This year marks the seventh edition of the Top 20 Best Restaurants—a list we painstakingly compile each year in the hopes of presenting a distillation of Hong Kong and Macau’s most exciting dining experiences. It’s a gargantuan task that requires the T.Dining panel to consider 12 months of meals and partake in a rigorous reviewing process that involves more than 200 restaurants across both cities. So, what does the Top 20 list represent? Crucially, this is not your traditional restaurant ranking. Every restaurant on the list is representative of a particularly exceptional dining experience that we felt was worthy of special mention that year. Our panellists were free to comment on and discuss their nominations, downvoting venues they felt lacked the right criteria for the list, as well as showing their support for the restaurants they felt went above and beyond. And so, after months of anonymous visits, blind voting and deliberating, we are proud to reveal our definitive Top 20 for the year, in no particular order. An asterix (*) denotes a new addition to this year’s list.
See also: The Best Of The Year Awards 2018-2019
Two-time Local Champion award winner May Chow is to be commended for her dedication to showing the world just how compelling modern Chinese cuisine can be. With Happy Paradise the neon-lit diner dedicated to fun takes on Canto classics, Chow proves that a great dining experience can work outside the traditional definitions of the genre. Continuously evolving, the menu at Happy Paradise is a riot of culinary jibes and tongue-in-cheek references, from the savoury sourdough egg waffles served with bottarga whip to the whole sweet-and-sour pork chop anointed with edible flowers and berries.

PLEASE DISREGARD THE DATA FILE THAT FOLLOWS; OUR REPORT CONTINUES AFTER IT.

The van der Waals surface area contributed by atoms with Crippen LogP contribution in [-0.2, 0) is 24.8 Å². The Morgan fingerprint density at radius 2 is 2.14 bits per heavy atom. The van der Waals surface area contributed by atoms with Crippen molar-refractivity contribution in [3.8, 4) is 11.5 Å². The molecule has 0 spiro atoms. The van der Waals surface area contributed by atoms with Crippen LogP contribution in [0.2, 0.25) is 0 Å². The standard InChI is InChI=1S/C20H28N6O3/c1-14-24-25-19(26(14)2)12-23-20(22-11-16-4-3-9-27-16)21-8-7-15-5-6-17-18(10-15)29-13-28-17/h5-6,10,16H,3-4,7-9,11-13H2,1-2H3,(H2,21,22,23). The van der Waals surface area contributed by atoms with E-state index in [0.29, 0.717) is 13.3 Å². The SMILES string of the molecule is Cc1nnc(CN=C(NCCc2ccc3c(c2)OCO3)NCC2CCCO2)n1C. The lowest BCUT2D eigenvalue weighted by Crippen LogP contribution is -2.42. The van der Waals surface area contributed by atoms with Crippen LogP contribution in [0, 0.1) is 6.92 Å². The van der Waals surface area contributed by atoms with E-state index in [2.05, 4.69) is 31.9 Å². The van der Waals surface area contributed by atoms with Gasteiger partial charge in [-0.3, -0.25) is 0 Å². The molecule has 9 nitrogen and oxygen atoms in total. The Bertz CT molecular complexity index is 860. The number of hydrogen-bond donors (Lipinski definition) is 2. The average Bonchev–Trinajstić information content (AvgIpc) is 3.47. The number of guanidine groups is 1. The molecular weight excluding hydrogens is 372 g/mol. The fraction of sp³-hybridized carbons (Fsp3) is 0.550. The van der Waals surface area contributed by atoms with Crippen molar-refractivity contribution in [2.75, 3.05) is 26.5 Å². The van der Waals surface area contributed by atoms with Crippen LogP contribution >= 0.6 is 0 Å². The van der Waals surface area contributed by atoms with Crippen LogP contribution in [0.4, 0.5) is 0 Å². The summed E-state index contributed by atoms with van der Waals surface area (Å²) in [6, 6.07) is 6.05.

Another new entrant to the Top 20 this year is representative of the other end of the spectrum, with its quiet, Nordic character. Helming the kitchen at H Queen’s Arbor is Eric Raty, a talented and introspective chef that brings his Finnish sensibilities and love for Japanese produce into a procession of fine French cooking. Constantly tuning his recipes and elevating each flavour, texture and presentation, Raty has simply blown us away with his creations, from tart umeboshi coulis paired with fudgy foie gras parfait to his ode to soy milk dessert, fusing crisp yuba baked with honey and butter, soy milk ice cream and black beans cooked in Kowloon Soy Company soy sauce.